How To Hire A Garden Designer

Developing a garden can be a fun and rewarding process. Many people seek a professional to help them turn their garden dreams into reality. In this way, costly mistakes are avoided and the learning curve is shortened. Most importantly, since plants take time to grow to a pleasing maturity, starting right can save years of frustration.

At Hanselman Landscape, we have found that clients most enjoy the garden building process when they are fully engaged as partners. Here are several recommendations to consider when hiring a garden designer.

1. Develop your garden vision

Find a source of inspiration, think about your goals, and be ready to communicate them. At this point, it is more important to understand your hopes and motivations than to worry about the details or logistics.

You should also begin to develop a budget, so that you can have a realistic conversation about costs with your designer. Realize that a garden landscape is not a one-time expense, but rather an ongoing and rewarding investment. An experienced designer understands the importance of regular garden maintenance, and can discuss ongoing costs for the garden they propose. To stretch budgets, most people choose to develop their garden in phases.

2. Decide between “design-build” and “design-only” methods

“Design-build” firms integrate design, construction, and maintenance services. “Design-only” means an individual or company provides consultation and design, while the installation is done by another firm.

Consider the integrity and ability of the landscape designer, as well as the experience and skill of the installation company. A risk with “design-build” is that the designer might lower expectations in the design stage in order to “win the bid” and ensure feasibility when the time comes to build. A risk with “design-only” is that practicality might be a problem when the design is implemented by another contractor. This can lead to fingers pointing both ways, with alternate parties blaming failures on “poor design” or “poor installation.”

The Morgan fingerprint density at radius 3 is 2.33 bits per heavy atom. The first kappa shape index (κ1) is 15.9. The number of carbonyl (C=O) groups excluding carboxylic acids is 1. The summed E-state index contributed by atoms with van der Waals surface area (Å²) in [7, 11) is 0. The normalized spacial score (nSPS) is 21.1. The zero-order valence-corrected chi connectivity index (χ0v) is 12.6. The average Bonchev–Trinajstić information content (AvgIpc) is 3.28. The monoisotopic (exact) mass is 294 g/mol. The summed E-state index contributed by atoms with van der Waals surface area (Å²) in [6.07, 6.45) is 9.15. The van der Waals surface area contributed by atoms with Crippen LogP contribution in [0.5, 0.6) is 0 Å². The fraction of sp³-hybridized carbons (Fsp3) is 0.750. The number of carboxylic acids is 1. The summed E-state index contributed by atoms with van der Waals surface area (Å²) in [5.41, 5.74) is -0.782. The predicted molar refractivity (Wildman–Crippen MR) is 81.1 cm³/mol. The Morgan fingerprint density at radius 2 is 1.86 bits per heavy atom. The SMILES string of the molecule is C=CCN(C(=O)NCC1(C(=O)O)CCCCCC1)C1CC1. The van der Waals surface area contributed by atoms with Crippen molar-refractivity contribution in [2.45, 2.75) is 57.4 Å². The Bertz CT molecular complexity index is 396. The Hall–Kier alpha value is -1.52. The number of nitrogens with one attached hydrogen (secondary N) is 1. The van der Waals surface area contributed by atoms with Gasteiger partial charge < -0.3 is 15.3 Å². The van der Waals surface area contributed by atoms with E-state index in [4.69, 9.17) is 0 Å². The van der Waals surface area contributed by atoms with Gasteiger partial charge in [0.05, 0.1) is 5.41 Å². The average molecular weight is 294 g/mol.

We typically work in a “design-build” capacity. Because our team stands behind the entire process, we can ensure a high level of quality for our clients.

3. Interview the prospective design partner

Stellar references are the hallmark of a trusted designer. In addition, ask to see examples of projects completed in the past. If you have time, in-person visits are best, but you can learn from a series of photos as well. Look specifically for gardens that have matured over the years. Are the plants maturing beautifully, showing good selection and careful tending? What is the condition of the hardscape surfaces, such as pavers, stones, and bricks? Consider it a red flag if you are only shown examples of newly-installed gardens or referred to only recent clients.

4. Evaluate the designer’s perspective

An experienced garden designer should be able to competently “listen” to the site. In other words, a good designer will thoughtfully and skillfully consider several parameters: the natural state and boundaries of the site, the norms of the surrounding community, the aesthetics of your home’s design, your preferences and dreams, and your budget.

Look to your designer to answer the following questions in a way that makes sense to you:

  • How will this landscape design look from inside the house (through a window vs. from the street)?
  • Will your garden be viewed as you “walk-through” or as a “picture” from one setting?
  • Will the structures and spaces be the right size and type for your needs?
  • How will rainwater move through the garden and keep your home dry?
  • What will this garden look like in 10 years or more? Will it keep its value and beauty?
  • How will the landscape appear in each season?
  • What are the costs involved and how can they be managed over time?

 

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